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Blue Model Crisis
The Pension Vise Tightens

It’s been apparent for years that America’s underfunded public employee pension system, one of the backbones of blue model governance, will have to face a brutal reckoning at some time or another, but new data suggest that the date of that reckoning may be sooner than anticipated. Newsmax reports on sluggish growth in pension funds:

U.S. state and local-government pensions are coming off their weakest investment performance in three years, weighed down by losses in international stocks and weak bond returns, according to data from Wilshire Associates Inc.

The pensions logged median increases of about 3.4 percent for the 12 months ended June 30, according to data to be released Tuesday by the Santa Monica, California-based consulting firm…

For the public pensions, which typically target returns of 7 percent or greater, it was the slimmest gain since they earned about 1.5 percent in fiscal 2012.

This past year, in other words, pensions earned less than half the returns they would need to stay solvent over the long term. This will likely force program cuts on many state and local governments, shifting the burden of policymakers’ poor judgment onto the young and vulnerable. It is also likely to lead to escalating political battles between state and local officials and public employees, as even some Democratic politicians come to acknowledge that the existing pension regime is unaffordable.

The lackluster returns will also unfortunately lead many pension funds into riskier investments in the hope of bigger gains. But teacher and police pension funds don’t belong in the casino. Policymakers would be better suited to reform the pension system around the assumption that 7 percent growth is probably unsustainable, rather than trying to achieve it temporarily and ending up with an even bigger crisis on their hands.

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  • annieoakley

    Policymakers? Who are these guys? How do they arrive at these numbers? Who manages and invests the money? Policymakers?

    • FriendlyGoat

      Policymakers are the ones who must survive elections after making decisions on these and other issues.

      • M Snow

        Not really. Many of them become lobbyists or find as some other way to cash in on on their government service.

      • annieoakley

        Time for them to lose their ‘jobs’.

  • Suzyqpie

    When the Democrats are at the negotiating table with the public sector unions, no one is representing the taxpayers.

    • stan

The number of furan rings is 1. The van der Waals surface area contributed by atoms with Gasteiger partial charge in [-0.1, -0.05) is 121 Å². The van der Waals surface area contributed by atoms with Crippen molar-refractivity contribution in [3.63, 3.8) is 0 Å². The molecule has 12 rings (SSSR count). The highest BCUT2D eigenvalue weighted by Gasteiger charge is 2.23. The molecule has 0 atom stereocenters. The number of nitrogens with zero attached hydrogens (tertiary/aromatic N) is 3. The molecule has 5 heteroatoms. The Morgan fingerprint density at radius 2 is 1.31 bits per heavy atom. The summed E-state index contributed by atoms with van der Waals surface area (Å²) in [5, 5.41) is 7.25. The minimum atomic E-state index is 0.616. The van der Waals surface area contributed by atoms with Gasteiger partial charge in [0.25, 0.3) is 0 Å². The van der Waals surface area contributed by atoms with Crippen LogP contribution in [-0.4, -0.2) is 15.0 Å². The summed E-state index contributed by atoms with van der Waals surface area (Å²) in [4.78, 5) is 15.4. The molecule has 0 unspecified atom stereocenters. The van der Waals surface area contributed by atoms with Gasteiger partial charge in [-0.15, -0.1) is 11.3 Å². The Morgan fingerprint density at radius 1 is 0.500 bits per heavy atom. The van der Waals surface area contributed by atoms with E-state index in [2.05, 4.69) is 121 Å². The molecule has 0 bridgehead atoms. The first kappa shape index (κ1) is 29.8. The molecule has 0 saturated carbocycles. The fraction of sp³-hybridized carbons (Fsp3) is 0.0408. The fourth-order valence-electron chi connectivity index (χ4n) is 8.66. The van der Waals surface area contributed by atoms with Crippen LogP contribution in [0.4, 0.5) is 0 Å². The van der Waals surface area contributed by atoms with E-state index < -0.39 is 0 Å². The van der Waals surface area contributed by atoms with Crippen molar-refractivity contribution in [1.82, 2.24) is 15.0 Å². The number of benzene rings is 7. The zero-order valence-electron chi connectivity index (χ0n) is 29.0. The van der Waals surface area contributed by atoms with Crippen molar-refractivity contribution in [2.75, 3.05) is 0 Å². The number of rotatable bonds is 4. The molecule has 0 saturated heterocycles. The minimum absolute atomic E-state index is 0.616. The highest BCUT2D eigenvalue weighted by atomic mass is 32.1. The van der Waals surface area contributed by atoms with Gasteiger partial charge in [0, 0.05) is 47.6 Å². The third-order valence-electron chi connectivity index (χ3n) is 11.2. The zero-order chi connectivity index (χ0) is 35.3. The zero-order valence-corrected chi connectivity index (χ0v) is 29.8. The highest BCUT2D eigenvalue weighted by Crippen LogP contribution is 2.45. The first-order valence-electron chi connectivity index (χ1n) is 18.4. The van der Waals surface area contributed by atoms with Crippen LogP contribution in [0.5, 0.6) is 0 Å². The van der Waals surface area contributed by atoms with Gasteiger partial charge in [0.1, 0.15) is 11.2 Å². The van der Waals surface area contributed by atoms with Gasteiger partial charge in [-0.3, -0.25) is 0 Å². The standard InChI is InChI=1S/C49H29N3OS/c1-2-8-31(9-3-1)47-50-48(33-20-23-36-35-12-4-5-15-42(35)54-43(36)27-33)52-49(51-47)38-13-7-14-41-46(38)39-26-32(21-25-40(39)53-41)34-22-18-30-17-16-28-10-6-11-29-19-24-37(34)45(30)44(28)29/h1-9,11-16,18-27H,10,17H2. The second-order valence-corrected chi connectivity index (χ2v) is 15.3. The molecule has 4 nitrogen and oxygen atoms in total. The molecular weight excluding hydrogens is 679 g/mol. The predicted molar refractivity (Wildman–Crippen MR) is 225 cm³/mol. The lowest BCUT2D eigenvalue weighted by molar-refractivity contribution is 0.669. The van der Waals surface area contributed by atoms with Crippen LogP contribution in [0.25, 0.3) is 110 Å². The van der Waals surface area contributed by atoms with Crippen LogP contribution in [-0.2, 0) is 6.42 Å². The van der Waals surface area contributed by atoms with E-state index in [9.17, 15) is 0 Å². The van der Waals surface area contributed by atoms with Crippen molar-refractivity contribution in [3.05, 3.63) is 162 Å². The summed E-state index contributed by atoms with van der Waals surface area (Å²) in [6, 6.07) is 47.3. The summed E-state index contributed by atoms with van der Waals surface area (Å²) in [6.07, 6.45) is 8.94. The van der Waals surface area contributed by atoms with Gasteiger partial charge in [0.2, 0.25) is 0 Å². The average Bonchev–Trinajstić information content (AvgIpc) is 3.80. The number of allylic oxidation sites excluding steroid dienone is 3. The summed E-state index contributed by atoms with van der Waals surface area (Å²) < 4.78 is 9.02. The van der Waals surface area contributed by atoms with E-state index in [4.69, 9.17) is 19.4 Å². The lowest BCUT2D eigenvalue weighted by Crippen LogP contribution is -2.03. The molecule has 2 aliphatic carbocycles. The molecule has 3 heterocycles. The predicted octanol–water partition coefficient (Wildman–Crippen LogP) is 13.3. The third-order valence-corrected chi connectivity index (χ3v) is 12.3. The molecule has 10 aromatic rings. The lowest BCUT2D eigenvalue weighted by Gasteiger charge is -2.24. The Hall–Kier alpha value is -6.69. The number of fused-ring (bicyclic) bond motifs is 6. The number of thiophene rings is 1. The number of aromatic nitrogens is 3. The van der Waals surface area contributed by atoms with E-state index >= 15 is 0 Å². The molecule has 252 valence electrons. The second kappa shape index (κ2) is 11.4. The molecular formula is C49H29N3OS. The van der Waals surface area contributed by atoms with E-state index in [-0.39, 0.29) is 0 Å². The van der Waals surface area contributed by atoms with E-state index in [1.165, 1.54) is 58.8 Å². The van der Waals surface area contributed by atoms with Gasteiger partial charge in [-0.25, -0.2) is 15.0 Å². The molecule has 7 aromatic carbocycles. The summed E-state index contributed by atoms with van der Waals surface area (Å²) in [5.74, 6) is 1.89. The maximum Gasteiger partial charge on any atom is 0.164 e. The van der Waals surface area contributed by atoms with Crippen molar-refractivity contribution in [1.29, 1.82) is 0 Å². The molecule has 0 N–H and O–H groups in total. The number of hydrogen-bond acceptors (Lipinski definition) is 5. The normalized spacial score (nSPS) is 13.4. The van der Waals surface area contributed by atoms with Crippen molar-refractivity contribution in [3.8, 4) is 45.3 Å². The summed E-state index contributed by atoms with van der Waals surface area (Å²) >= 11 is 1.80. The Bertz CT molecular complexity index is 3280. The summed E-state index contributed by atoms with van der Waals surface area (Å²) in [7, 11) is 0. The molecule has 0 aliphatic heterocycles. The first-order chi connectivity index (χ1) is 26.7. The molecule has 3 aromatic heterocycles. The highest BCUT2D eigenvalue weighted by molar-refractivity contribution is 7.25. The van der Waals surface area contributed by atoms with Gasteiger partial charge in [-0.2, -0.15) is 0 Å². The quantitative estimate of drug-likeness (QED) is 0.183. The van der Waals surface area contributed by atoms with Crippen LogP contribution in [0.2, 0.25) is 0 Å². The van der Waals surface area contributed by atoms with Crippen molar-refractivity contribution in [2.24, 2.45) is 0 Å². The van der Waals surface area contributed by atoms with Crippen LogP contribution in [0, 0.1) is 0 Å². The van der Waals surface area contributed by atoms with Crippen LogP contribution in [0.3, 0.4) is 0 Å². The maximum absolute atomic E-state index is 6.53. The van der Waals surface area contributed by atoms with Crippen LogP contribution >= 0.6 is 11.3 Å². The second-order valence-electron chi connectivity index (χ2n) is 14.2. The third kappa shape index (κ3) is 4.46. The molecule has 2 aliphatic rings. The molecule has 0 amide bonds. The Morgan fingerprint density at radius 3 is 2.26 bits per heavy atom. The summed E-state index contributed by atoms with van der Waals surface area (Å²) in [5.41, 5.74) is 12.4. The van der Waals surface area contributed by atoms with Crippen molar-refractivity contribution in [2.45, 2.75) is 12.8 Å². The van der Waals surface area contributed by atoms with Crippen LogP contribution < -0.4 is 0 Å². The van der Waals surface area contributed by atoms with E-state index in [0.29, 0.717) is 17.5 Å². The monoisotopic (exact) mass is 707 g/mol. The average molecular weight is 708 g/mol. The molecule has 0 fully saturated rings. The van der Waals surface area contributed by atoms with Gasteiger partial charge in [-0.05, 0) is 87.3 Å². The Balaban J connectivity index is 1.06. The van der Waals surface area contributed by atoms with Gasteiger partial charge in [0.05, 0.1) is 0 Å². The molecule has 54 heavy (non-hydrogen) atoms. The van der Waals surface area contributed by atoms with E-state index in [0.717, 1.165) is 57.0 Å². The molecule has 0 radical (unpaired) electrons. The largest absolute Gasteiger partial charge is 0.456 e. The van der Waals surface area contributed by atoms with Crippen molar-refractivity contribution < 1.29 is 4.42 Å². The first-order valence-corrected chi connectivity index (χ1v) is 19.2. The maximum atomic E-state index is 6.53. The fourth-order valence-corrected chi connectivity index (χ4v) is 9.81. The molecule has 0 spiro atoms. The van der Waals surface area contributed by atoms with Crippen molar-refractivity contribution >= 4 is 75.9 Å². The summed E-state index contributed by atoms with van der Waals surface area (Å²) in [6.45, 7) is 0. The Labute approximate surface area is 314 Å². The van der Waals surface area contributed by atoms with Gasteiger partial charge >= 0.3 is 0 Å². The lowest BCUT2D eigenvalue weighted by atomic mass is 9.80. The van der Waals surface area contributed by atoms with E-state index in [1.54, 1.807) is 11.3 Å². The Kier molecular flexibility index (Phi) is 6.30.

True. And in the long run, no one is looking out for the public workers. The union bosses and the politicians will cut a deal that helps both live very well in the short run. When the stuff hits the fan years later, the pols and union bosses will be hanging out together at the beach and the workers whose pension benefits are unsustainable will wonder why they are begging a bankruptcy court to keep the pain manageable.

      • Kevin

        True, this is why organized crime has always liked union pension funds. (Jimmy Hoffa and the Central States Pension Fund for example.)

  • Boritz

    This will likely force program cuts on many state and local governments, shifting the burden of policymakers’ poor judgment onto the young and vulnerable.

    The “young and vulnerable” have consistently supported the politicians and party most responsible for creating the situation. It is entirely appropriate to get what you voted for. If they counter that they didn’t really understand where this was leading, well, they are mature enough and important enough to vote without showing any kind of ID — kind of like Donald Trump cashing a check for $100 at his own bank. People who are that privileged and given that kind of VIP treatment should be held responsible for the way they vote, no excuses.

    • Tom

      Not all of us.

    • Thom Burnett

      Maybe the young would have supported these pensions but many of them didn’t because they weren’t born yet. Do people not yet born have an obligation to pay for their parent’s promises?

  • Pete

    Here’s the dilemma with public sector pensions.

    In a legalistic sense, the pension are owed to those retirees while on the other hand those retirees were never worth the compensation (salary, benefits) they received and includes police and firemen..

    • bannedforselfcensorship

      Tax incomes from pensions above a certain amount.

      This is legal, and way to clawback.

  • Nunya Business

    They should be required to PAYGO if you don’t have the dime you don’t get the time. Pension based on the future earnings or taxes should be illegal.

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